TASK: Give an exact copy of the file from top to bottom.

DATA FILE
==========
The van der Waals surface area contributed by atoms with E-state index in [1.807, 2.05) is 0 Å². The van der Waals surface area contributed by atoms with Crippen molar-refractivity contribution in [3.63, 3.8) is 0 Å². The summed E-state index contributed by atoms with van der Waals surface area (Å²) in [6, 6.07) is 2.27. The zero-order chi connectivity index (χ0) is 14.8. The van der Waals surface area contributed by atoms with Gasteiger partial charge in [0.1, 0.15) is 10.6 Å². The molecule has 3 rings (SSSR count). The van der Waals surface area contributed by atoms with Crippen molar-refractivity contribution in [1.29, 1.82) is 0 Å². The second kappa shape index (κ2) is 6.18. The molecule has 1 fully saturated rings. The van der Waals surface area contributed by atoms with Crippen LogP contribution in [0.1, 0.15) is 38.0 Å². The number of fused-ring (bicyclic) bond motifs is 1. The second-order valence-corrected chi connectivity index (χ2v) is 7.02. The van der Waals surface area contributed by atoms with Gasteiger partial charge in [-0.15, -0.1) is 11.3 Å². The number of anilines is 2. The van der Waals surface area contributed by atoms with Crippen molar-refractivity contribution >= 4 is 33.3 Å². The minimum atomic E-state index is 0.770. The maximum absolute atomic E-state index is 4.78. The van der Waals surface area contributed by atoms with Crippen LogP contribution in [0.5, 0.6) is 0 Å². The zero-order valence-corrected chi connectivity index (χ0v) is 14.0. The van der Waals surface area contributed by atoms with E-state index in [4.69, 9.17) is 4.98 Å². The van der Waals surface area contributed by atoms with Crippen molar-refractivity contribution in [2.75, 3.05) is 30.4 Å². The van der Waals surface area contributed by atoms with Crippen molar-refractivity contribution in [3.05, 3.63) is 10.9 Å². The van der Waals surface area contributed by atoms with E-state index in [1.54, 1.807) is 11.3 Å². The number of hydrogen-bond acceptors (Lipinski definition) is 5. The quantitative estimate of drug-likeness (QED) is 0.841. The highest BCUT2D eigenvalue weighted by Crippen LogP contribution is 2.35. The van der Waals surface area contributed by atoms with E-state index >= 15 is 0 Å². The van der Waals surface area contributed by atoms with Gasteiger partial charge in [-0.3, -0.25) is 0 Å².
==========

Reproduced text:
The van der Waals surface area contributed by atoms with E-state index in [1.807, 2.05) is 0 Å². The van der Waals surface area contributed by atoms with Crippen molar-refractivity contribution in [3.63, 3.8) is 0 Å². The summed E-state index contributed by atoms with van der Waals surface area (Å²) in [6, 6.07) is 2.27. The zero-order chi connectivity index (χ0) is 14.8. The van der Waals surface area contributed by atoms with Gasteiger partial charge in [0.1, 0.15) is 10.6 Å². The molecule has 3 rings (SSSR count). The van der Waals surface area contributed by atoms with Crippen molar-refractivity contribution in [1.29, 1.82) is 0 Å². The second kappa shape index (κ2) is 6.18. The molecule has 1 fully saturated rings. The van der Waals surface area contributed by atoms with Crippen LogP contribution in [0.1, 0.15) is 38.0 Å². The number of fused-ring (bicyclic) bond motifs is 1. The second-order valence-corrected chi connectivity index (χ2v) is 7.02. The van der Waals surface area contributed by atoms with Gasteiger partial charge in [-0.15, -0.1) is 11.3 Å². The number of anilines is 2. The van der Waals surface area contributed by atoms with Crippen molar-refractivity contribution >= 4 is 33.3 Å². The minimum atomic E-state index is 0.770. The maximum absolute atomic E-state index is 4.78. The van der Waals surface area contributed by atoms with Crippen LogP contribution in [0.5, 0.6) is 0 Å². The zero-order valence-corrected chi connectivity index (χ0v) is 14.0. The van der Waals surface area contributed by atoms with E-state index in [4.69, 9.17) is 4.98 Å². The van der Waals surface area contributed by atoms with Crippen molar-refractivity contribution in [2.75, 3.05) is 30.4 Å². The van der Waals surface area contributed by atoms with Crippen molar-refractivity contribution in [3.05, 3.63) is 10.9 Å². The van der Waals surface area contributed by atoms with E-state index in [1.54, 1.807) is 11.3 Å². The number of hydrogen-bond acceptors (Lipinski definition) is 5. The quantitative estimate of drug-likeness (QED) is 0.841. The highest BCUT2D eigenvalue weighted by Crippen LogP contribution is 2.35. The van der Waals surface area contributed by atoms with E-state index >= 15 is 0 Å². The van der Waals surface area contributed by atoms with Gasteiger partial charge in [-0.3, -0.25) is 0 Å².